Nearly all of the results promoted in the piece rely on the thoroughly debunked myth of “unequal pay.” This bit of misinformation heavily skews the results to encourage readers to accept the left’s extreme political agenda that right-leaning states must be bad for women.
All of the states included on the list are either heavily or moderately Republican. 13 of the 15 are also located in either the West or the South, which have a long history of voting Republican.
But what else do you expect from a group that thinks Wyoming was the first state to allow women to vote in 1869 [see #10 below]? This is wrong on two counts: 1. Wyoming wasn’t a state in 1869, it was a territory. It wouldn’t officially join the Union until July 10, 1890. 2. New Jersey was actually the first state to allow women to vote, per its 1776 state constitution. Women voted in large numbers in New Jersey in the late 1790s and early 1800s, almost 100 years before Wyoming.
The only serious take away from the study comes from the results in Alabama, which has the country’s second-highest infant mortality rate: 8.6 deaths for every 1,000 live births. Unacceptable.
Maternity leave, birth control access, unequal pay and treatment in the workplace, sexual assault, catcalling on the streets, threats of violence for -gasp- talking about feminism in video games online: Women are grappling with a number of headline-grabbing issues these days. …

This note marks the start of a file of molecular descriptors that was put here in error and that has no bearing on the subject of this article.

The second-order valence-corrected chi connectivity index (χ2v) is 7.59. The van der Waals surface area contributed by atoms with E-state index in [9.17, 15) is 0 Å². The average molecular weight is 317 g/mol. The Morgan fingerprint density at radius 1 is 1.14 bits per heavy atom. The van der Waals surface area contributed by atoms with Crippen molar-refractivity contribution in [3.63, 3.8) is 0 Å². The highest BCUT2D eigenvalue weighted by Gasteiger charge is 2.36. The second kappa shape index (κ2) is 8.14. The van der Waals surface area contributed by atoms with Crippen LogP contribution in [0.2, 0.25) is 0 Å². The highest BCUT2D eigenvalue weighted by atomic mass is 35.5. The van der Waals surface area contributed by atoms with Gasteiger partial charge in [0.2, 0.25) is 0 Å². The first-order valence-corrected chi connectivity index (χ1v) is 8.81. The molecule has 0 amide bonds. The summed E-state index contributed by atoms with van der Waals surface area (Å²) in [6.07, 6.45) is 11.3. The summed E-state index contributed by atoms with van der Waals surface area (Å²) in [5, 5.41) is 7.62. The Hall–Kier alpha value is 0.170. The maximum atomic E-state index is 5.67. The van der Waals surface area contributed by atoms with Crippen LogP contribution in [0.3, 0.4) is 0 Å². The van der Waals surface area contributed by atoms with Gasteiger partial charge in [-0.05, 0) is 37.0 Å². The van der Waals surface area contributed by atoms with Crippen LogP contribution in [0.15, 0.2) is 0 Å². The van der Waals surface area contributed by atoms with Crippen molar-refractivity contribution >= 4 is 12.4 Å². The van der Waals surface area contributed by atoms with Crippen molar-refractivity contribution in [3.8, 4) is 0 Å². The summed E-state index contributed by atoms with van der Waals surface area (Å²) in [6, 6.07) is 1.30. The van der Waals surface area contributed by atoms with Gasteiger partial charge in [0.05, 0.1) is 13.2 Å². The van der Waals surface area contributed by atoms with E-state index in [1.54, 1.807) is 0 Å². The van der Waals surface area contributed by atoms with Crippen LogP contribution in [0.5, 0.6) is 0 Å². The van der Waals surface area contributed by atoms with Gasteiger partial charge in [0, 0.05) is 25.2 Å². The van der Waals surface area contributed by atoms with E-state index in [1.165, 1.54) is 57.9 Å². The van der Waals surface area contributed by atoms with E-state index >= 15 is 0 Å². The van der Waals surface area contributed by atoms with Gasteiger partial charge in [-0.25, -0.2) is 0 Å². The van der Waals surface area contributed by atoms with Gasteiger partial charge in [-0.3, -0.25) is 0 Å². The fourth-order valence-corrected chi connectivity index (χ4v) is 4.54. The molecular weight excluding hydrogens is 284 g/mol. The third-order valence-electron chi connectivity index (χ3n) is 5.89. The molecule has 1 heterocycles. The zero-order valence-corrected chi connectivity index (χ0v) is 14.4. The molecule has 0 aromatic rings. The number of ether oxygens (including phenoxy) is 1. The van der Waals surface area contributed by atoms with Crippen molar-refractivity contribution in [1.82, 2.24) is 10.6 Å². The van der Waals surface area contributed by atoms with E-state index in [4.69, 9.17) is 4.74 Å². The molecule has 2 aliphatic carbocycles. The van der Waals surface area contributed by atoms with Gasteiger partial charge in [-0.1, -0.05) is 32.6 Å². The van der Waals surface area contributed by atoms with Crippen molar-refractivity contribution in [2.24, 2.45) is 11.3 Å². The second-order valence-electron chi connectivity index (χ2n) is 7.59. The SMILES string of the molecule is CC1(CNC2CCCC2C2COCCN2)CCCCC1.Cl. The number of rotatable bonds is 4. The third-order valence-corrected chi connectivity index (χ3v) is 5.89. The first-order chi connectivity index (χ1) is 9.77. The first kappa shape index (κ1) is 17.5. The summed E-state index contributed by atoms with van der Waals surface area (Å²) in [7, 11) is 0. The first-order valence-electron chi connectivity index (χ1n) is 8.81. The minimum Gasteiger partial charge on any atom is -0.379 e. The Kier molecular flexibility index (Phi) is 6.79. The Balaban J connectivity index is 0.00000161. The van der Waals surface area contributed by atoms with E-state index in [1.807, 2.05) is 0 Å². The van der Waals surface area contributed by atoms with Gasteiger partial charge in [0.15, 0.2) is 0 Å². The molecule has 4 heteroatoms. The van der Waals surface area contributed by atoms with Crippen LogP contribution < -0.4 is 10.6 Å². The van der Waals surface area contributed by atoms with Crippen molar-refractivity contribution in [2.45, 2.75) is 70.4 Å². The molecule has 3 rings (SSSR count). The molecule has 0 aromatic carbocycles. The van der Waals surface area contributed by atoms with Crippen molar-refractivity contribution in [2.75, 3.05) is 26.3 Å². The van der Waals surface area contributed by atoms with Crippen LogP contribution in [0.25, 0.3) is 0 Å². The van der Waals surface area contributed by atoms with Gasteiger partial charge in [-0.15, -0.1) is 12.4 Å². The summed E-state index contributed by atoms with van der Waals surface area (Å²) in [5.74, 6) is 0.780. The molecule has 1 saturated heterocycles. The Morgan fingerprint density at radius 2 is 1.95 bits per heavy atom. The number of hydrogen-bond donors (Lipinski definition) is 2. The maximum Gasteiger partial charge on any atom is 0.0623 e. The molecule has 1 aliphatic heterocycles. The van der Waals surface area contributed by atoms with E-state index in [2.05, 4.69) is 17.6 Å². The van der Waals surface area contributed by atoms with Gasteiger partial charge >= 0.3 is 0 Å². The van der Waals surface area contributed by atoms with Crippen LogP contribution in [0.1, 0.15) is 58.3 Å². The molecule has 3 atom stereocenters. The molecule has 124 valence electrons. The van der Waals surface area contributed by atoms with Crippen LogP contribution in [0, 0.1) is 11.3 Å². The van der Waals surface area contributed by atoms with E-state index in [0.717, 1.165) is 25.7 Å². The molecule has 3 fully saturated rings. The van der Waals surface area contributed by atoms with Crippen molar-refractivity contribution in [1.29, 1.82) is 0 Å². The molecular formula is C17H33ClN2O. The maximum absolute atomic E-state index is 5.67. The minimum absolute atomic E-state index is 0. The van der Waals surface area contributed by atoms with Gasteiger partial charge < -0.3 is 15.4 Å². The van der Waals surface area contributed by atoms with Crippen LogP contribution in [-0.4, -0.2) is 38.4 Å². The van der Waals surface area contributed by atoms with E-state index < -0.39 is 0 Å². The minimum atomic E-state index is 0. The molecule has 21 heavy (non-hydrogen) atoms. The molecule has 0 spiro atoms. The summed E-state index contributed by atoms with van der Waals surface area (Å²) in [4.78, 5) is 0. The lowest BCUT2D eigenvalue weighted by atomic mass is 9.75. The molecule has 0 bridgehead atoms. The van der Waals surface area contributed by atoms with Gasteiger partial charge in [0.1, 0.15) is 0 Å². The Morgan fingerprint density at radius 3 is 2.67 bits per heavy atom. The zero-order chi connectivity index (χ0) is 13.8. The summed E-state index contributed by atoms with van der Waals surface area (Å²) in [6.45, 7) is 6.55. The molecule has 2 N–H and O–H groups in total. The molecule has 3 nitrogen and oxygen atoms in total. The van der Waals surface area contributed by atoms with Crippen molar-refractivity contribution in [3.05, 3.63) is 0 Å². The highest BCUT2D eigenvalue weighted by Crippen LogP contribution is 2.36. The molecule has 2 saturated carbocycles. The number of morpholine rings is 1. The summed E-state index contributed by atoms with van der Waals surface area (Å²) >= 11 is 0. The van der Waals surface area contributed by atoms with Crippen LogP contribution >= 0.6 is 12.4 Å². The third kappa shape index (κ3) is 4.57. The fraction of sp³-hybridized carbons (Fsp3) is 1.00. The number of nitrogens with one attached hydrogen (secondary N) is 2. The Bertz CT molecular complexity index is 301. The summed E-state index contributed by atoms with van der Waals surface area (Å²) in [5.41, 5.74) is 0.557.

[WalletHub] ranked states based on women’s economic and social well-being (taking into account such data as median earnings, unemployment and poverty) as well as on women’s health issues (such as life expectancy at birth and the proportion of uninsured women). WalletHub’s state rankings for working moms, for having a baby, and for women’s equality were also a factor.
Here are the worst 15 states for women in America as ranked by WalletHub (with No. 1 being the worst of all):
Montana falls woefully short in categories such as median annual earnings for women ($31,500) and proportion of women-owned businesses (less than 25 percent), ranking among the bottom-five states for both. Its ratings for women’s equality and working moms are middle of the pack. It does rank better on female representation in government: Nearly 1 in 3 of Montana’s state legislators is female, when the national average is 1 in 4.
Full-time working women in Pennsylvania have median earnings that are almost $7,000 higher than their counterparts in Montana. But the Keystone State lands in the bottom 10 states for women’s equality, as Pennsylvanian women only earn about 76 percent of what men do. That’s about 2 percentage points lower than the national average. It also clocks in as one of the five worst states in the nation for having a baby.